The markets are betting a stimulus deal will finally get done—and soon

December 16, 2020, 10:03 AM UTC

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Good morning, Bull Sheeters.

U.S. futures are on the rise again on Wednesday as investors bet Congress could strike a long awaited stimulus deal at some point this week. If it feels as if we’ve been saying this for months, it’s because we have. And yet you bulls have never once lost faith.

That optimism is lifting global stocks.

Let’s check in on what’s moving markets ahead of a big update today from the Fed that could impact the bond market.

Markets update


  • The major Asia indexes are awash in green in afternoon trading with the Nikkei up 0.3%.
  • In Washington they can’t seem to agree on budgets and stimulus, and yet Japan is about to pass its third “extra” budget this year—this one involving an extra $210 billion to help the COVID-battered economy. Call it “Suga-nomics.”
  • If you think America’s IPO market is frothy, take a gander at China’s. Startups in China have raised a record amount so far in 2020, Bloomberg calculates.


  • The European bourses are higher out of the gates, with the Stoxx Europe 600 up 0.9%. That’s despite worsening COVID data from around the continent, and new lockdown measures going into force.
  • Shares in Amazon, Facebook and Alphabet’s Google nudged higher on Tuesday (but underperformed the wider Nasdaq) after Brussels and Britain proposed tough new antitrust and content measures for tech giants. Big fines and even break-up are the big sticks they’ve pulled out.
  • The Euro Stoxx Banks index was up 0.3% in early trading this morning after the ECB lifted its ban on dividends and share-buybacks for Europe’s lenders.


  • U.S. futures have been gaining all morning. That’s after the S&P 500 snapped a four-day losing streak on Tuesday, and as all three major indexes closed higher on the session.
  • Stocks climbed on Tuesday, and the Nasdaq notched a new ATH, on hopes of a stimulus deal. An actual deal. If I got a fractional share in some bland, all-market ETF for every time I heard that one… I’d be writing this newsletter from Portofino. (I’d still need to borrow a Bull Sheeter’s yacht. Ahem.)
  • Shares in Moderna fell 5% yesterday after the FDA disclosed the drugmaker gets high marks for its COVID vaccine, paving the way for emergency authorization. Don’t feel bad for Moderna. Shares are up 652% in 2020.


  • Gold is up, trading near $1,870/ounce.
  • The dollar is down.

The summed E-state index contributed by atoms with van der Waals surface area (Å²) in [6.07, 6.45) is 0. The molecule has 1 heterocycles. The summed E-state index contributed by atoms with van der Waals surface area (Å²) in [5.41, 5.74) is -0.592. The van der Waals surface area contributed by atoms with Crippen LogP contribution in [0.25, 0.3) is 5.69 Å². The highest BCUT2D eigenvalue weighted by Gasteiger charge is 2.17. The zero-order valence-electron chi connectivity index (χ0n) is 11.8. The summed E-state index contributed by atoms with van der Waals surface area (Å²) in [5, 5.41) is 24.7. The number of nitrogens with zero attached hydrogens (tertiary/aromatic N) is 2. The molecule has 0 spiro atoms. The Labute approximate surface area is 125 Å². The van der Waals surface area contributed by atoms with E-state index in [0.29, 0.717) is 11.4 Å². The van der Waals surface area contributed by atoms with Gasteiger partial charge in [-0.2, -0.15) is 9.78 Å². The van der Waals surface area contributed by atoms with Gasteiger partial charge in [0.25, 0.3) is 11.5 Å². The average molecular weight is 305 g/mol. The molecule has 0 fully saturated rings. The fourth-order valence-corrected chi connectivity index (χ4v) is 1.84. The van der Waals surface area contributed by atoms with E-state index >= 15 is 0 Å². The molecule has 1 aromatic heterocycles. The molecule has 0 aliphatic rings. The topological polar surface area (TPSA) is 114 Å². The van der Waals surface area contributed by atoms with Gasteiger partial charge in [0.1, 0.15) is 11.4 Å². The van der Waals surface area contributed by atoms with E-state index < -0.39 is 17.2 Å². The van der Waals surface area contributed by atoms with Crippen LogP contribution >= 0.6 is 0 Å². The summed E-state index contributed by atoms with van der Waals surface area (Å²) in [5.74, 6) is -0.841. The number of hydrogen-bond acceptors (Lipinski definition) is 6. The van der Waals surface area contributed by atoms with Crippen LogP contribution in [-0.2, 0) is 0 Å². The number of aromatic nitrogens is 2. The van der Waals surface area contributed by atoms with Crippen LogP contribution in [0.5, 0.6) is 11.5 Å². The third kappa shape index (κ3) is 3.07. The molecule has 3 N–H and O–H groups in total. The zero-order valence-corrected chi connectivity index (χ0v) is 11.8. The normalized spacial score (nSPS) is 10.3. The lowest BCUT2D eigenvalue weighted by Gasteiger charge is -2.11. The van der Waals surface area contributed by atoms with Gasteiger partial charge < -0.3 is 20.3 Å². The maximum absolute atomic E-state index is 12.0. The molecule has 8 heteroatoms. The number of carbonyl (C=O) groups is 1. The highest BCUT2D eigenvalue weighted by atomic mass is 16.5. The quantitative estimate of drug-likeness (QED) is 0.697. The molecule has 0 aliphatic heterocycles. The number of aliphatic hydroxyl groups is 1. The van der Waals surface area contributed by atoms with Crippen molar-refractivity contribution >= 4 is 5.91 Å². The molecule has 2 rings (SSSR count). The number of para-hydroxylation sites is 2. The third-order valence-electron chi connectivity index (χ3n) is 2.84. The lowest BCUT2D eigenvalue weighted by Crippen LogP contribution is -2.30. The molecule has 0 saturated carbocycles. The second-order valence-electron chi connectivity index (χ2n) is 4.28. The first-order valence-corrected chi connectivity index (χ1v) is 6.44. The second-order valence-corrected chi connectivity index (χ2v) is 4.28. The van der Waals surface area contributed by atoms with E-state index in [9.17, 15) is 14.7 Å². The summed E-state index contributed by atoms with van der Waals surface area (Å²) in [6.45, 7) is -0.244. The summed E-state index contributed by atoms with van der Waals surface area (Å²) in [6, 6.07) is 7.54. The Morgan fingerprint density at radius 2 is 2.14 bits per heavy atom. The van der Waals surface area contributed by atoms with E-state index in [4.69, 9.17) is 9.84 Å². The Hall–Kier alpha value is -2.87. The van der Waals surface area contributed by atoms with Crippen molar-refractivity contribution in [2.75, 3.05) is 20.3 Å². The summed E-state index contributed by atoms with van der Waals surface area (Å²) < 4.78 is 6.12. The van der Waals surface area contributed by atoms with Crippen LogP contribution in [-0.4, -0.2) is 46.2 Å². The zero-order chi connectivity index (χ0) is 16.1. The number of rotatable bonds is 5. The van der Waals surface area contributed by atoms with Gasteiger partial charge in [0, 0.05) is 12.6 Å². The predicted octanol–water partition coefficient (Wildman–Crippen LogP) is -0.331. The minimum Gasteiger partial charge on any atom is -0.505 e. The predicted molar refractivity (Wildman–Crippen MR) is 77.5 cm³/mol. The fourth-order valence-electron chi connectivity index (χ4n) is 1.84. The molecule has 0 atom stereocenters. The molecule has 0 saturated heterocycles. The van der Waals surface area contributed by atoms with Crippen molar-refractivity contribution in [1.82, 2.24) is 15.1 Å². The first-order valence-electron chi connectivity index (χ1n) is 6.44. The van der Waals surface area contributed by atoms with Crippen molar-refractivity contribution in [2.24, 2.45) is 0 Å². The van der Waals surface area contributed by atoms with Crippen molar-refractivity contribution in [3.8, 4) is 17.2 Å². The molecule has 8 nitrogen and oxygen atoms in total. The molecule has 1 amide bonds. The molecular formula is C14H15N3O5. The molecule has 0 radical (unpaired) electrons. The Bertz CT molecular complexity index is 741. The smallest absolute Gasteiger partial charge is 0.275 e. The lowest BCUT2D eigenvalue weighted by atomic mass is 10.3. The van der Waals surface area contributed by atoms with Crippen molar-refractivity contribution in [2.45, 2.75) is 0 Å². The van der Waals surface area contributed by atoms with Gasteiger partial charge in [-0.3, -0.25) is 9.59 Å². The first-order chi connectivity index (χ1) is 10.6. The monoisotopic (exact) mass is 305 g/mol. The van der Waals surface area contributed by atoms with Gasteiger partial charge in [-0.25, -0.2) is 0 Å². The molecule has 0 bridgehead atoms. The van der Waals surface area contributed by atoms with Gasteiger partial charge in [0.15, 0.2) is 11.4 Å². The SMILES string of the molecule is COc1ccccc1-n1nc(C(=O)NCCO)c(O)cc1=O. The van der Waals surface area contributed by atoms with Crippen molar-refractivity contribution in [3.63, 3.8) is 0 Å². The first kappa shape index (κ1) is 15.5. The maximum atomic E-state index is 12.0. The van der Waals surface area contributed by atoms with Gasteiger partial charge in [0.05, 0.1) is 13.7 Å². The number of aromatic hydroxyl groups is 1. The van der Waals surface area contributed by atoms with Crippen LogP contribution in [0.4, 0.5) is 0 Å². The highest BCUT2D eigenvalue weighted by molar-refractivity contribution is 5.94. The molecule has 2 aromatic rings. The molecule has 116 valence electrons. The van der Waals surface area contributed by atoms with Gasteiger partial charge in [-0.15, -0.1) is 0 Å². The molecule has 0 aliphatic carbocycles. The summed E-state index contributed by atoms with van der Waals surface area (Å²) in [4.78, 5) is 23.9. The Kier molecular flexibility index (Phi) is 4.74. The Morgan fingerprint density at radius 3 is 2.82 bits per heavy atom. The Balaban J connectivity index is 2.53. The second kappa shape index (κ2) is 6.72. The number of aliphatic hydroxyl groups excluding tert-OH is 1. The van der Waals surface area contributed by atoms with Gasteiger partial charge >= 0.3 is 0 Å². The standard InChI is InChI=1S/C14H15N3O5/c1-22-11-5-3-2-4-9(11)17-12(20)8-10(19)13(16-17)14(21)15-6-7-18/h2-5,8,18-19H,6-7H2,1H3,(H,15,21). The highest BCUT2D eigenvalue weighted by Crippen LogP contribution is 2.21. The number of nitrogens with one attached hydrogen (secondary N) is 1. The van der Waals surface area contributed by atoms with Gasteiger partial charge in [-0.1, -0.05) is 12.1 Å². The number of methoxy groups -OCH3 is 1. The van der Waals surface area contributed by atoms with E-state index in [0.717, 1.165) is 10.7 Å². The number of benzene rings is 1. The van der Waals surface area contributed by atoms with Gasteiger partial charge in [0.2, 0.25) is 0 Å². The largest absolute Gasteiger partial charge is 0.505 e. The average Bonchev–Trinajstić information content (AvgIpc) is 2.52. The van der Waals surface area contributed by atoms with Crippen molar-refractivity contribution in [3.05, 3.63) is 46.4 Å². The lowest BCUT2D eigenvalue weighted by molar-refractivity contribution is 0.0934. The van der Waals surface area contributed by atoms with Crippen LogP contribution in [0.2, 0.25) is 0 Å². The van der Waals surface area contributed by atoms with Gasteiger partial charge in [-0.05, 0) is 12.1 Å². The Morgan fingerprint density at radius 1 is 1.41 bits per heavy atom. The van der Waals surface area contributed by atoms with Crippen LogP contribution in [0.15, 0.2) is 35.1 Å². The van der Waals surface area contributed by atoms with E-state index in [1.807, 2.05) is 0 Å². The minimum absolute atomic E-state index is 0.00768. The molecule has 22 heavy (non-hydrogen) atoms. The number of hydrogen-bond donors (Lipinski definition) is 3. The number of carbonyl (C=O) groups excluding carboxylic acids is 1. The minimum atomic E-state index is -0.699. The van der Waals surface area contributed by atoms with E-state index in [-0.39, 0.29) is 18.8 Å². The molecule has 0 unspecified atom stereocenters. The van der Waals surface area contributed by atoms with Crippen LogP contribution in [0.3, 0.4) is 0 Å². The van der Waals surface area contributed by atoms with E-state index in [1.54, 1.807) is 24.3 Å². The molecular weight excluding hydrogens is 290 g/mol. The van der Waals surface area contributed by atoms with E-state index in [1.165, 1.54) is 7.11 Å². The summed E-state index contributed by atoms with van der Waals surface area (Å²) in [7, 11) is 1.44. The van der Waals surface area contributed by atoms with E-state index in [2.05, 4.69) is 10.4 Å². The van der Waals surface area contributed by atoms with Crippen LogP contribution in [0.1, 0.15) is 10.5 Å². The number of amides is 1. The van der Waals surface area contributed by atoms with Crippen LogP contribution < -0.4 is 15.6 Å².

• Crude is up, with Brent futures trading near $51/barrel.
  • Bitcoin is up nearly 2% on Tuesday, trading around $19,500.


The most crowded trade

Yesterday, we talked about the loneliest trade. Today, let’s go in the opposite direction, and talk about the you-too? trade of the moment.

I’ll give you a hint. It rhymes with “wreck.”

Yes, being long tech is seen as the most crowded trade out there. Again.

That’s according to BankofAmerica’s latest global fund manager survey.

But, as the chart above shows, the tech-bull crowd is thinning. As the great growth-to-value rotation picks up steam, a tech-heavy portfolio is becoming less de rigueur. Meanwhile, the trades that are gaining favor are shorting the poor dollar (grumble, grumble), jumping on the Bitcoin wagon, and going long corporate bonds.

What else caught my eye? Gold too is losing favor, no doubt as Bitcoin appreciates. Gold bulls must be losing patience. The shiny yellow stuff has been trading in a tight range for months, and is down 10% since its August high.

Long gold, however, isn’t the most contrarian of trades. Investors are also rotating out of healthcare and U.S. stocks, and, most of all, they’re getting out of cash.

According to BofA, the flight from cash is at a seven-and-a-half-year high, and that’s triggering a “sell signal.”

What does that entail? “We say sell the vaccine 1Q21,” BofA advises.

Note: this BofA advice is for the contrarian investor, the ones who wants to get into a new position ahead of the crowd.


Have a nice day, everyone. I’ll see you here tomorrow… But first, there’s more news below.

Bernhard Warner

As always, you can write to or reply to this email with suggestions and feedback.

Today's reads

The great give-away. MacKenzie Scott is giving her money away at a record clip. Scott, the ex-wife of Jeff Bezos, is ranked as the world's 18th-richest person with a net worth of $60.7 billion. That was before she announced she decided to donate more than $4 billion to hundreds of organizations. Here are some of those recipients.

Because every billionth of a second matters. High-frequency traders are eyeing a new technology to get an extra jump on the competition. It's called hollow-core fiber. The Wall Street Journal has a great (and geeky) explanation for why this tech is so much faster—in purely relative terms—than its fiber optic predecessor, and what it could mean for traders.

Some of these stories require a subscription to access. There is a discount offer for our loyal readers if you use this link to sign up. Thank you for supporting our journalism.

Market candy

Quote of the day

Policy makers shouldn’t worry that raising taxes on the rich to fund the financial costs of the pandemic will harm their economies.

That's David Hope of the London School of Economics who co-authored new research that takes a big swipe at the dogma of trickle-down economics. Tax cuts for the rich enacted over the past 50 years have largely benefited only the rich, and have further bred inequality, his research finds. Now, before you send me an angry email, telling me I'm being an agent of the Scrooge-the-rich Left, at least cc Hope. Here's his webpage.

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